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GLOBAL MARKETS-Asian stocks at 18-month highs as China rises
February 9, 2017 / 12:10 AM / 10 months ago

GLOBAL MARKETS-Asian stocks at 18-month highs as China rises

* Rising commodities help Asia stocks advance

* Dollar resilient despite drooping U.S. yields

* Earnings outlook for China stocks bright

* Japan shares in focus ahead of Abe-Trump summit

* European shares seen opening slightly higher

By Saikat Chatterjee

HONG KONG, Feb 9 (Reuters) - Asian shares climbed to their highest in more than 18 months on Thursday, as investors grew more confident about China while the dollar slightly firmed in the wake of growing concerns over political instability in Europe.

MSCI’s broadest index of Asia-Pacific shares outside Japan gained 0.3 percent to their highest since July 2015 with Hong Kong, Taiwan and China among the region’s best performing markets.

European stocks are set to follow Asia’s cues, with spread-betters expecting a rise of up to 0.1 percent in Britain’s FTSE, 0.2 percent in Germany’s DAX and 0.3 percent in France’s CAC.

“In China we have an overweight view on equities as we see improved corporate earnings outlook with the Chinese PPI (producer price index) turning around from deflation trend,” said Fan Cheuk Wan, head of investment strategy for Asia at HSBC Private Bank.

It also has overweight recommendation on India and Indonesia.

An ongoing rally in commodity prices led by copper and iron ore, along with gentle policy tightening by Beijing via money market rates, has led to a more optimistic view of Chinese corporate earnings, analysts said.

Earnings growth for MSCI China is expected at nearly 15 percent over the next 12 months, slightly ahead of 13 percent projected for companies in MSCI Asia outside Japan, according to Thomson Reuters data.

Pictet Asset Management has cut its exposure to U.S. markets due to expensive valuations, and has turned bullish on emerging markets in Asia, citing strong correlations with commodity prices.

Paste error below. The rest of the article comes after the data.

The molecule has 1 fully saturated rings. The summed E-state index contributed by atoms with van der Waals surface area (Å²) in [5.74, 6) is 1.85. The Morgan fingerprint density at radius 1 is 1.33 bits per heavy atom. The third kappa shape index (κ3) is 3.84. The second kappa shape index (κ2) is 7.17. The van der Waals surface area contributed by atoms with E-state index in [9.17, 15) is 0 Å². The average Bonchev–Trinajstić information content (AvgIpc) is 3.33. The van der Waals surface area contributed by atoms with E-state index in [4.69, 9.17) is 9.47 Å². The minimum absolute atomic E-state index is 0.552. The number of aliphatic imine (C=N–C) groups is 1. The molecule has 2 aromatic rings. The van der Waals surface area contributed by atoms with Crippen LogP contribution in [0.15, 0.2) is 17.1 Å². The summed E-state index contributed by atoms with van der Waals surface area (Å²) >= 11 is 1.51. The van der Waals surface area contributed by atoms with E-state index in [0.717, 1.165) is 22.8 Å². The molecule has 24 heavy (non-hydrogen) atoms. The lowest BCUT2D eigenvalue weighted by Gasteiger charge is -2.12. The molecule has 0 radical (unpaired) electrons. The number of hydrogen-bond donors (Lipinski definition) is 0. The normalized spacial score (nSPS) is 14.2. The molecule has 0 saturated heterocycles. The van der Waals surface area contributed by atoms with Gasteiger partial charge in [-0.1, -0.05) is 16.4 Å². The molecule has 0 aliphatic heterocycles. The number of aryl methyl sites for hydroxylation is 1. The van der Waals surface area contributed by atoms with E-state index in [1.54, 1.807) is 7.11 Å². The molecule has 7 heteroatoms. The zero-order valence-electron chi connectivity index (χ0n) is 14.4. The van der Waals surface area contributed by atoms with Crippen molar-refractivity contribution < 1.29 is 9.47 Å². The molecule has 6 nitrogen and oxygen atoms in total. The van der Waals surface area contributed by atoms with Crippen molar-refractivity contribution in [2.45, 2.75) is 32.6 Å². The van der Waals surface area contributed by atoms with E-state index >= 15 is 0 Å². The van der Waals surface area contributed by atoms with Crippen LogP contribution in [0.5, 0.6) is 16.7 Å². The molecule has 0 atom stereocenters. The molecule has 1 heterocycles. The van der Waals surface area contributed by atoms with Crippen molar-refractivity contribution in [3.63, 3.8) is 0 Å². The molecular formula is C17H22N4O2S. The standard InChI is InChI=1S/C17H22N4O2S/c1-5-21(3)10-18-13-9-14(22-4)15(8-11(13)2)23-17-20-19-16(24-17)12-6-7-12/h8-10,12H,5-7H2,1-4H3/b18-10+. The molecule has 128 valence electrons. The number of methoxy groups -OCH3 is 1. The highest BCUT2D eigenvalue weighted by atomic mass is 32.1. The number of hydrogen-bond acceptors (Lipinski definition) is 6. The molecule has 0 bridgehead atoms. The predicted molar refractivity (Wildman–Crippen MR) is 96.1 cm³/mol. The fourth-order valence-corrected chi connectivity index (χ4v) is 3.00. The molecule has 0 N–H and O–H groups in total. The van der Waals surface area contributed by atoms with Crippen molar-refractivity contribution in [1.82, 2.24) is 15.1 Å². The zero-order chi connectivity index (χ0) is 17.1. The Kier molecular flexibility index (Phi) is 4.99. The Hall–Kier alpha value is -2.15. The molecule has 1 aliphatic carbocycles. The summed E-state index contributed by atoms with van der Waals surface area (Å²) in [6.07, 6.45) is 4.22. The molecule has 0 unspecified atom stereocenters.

In other markets, New Zealand stocks rose after the central bank signalled that a further cut in interest rates was no longer likely while Japanese shares were in focus before a meeting between U.S. President Donald Trump and Japan’s Prime Minister Shinzo Abe on Friday.

Abe will propose a new cabinet level framework for U.S.-Japan talks on trade, security and macroeconomic issues, including currencies, a Japanese government official involved in planning the summit in Washington said.

“Trade and defense will be in focus,” said Norihiro Fujito, a senior investment strategist at Mitsubishi UFJ Morgan Stanley Securities. “We need to see if anything is said that has an effect on currencies, or on specific companies.”

COMMODITY RALLY

In commodities, copper stepped back after a sharp gain the previous day as the world’s top two mines said strikes and permit delays would force them to cut output.

Helping sentiment was a recent pick-up in China’s producer price index to its highest levels since September 2011. Copper prices are up 27 percent since late October.

Oil prices stabilised on Thursday, boosted by an unexpected draw in U.S. gasoline inventories. Brent crude futures was trading at $55.45 per barrel, up 0.5 percent.

However, bubbling political concerns, including a strong showing by far-right candidate Marine Le Pen in France’s presidential race, have pushed up premiums demanded by investors to buy French debt over comparable bonds and pushed the yen and U.S. Treasuries higher.

Uncertainty translated into another day of gains for bonds, with 10-year U.S. benchmark bond yields declining for a third consecutive day to 2.34 percent, the lowest level in three weeks and retracing one-third of its rise since Trump’s victory in early November.

The dollar bounced after the previous day’s drop, but falling yields are set to limit the greenback’s gains.

Against a broad trade-weighted basket of its rivals, the dollar was trading at 100.39 compared to a level of 99.30 last week. The Japanese yen also held its ground thanks to a broad rush to safety. (Additional reporting by Yoshifumi Takemoto in TOKYO; Editing by Jacqueline Wong and Richard Borsuk)

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